Internet-based surveys have expanded public opinion data collection at the expense of monitoring respondent attentiveness, potentially compromising data quality. Researchers now have to evaluate attentiveness ex-post. We propose a new proxy for attentiveness - response-time attentiveness clustering (RTAC) - that uses dimension reduction and an unsupervised clustering algorithm to leverage variation in response time between respondents and across questions. We advance the literature theoretically arguing that the existing dichotomous classification of respondents as fast or attentive is insufficient and neglects slow and inattentive respondents. We validate our theoretical classification and empirical strategy against commonly used proxies for survey attentiveness. In contrast to other methods for capturing attentiveness, RTAC allows researchers to collect attentiveness data unobtrusively without sacrificing space on the survey instrument.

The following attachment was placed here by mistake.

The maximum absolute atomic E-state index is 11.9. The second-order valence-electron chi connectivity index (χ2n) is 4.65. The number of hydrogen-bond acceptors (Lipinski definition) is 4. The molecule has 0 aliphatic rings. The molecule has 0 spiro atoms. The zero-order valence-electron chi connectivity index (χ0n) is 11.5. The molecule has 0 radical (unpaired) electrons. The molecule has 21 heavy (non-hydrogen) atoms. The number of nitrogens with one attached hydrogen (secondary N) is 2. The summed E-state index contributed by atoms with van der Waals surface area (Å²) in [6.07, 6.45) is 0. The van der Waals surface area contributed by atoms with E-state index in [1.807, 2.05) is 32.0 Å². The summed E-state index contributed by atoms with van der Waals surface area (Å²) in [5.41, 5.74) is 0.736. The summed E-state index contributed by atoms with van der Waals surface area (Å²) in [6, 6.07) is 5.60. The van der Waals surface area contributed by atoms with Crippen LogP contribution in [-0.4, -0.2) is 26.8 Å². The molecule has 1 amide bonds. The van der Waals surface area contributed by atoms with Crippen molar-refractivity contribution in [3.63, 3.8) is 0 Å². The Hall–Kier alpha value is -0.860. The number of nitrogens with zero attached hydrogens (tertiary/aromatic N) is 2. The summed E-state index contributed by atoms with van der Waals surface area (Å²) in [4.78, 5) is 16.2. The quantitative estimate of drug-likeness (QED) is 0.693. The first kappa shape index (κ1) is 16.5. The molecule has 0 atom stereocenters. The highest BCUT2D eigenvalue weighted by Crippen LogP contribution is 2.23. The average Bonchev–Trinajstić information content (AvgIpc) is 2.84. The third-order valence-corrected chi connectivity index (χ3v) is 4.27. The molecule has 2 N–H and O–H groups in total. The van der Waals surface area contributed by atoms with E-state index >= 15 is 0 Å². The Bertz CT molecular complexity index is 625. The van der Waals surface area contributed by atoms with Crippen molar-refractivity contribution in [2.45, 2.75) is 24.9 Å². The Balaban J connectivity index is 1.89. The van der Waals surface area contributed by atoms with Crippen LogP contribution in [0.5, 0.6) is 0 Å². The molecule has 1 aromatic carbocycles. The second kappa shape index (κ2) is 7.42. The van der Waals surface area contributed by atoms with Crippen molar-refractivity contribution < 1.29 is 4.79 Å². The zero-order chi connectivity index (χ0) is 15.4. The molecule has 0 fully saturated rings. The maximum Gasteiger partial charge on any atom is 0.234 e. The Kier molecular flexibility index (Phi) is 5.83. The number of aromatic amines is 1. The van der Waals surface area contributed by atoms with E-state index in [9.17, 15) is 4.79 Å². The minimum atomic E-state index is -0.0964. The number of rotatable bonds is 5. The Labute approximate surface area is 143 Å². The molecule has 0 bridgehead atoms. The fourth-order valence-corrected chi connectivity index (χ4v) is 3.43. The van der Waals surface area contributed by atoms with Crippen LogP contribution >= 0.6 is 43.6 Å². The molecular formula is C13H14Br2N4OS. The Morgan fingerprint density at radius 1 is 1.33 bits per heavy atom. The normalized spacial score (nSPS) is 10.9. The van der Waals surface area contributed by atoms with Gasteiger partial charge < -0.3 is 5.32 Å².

Read, B., Wolters, L., & Berinsky, A. J. (2021). Racing the Clock: Using Response Time as a Proxy for Attentiveness on Self-Administered Surveys. Political Analysis. https://doi.org/10.1017/pan.2021.32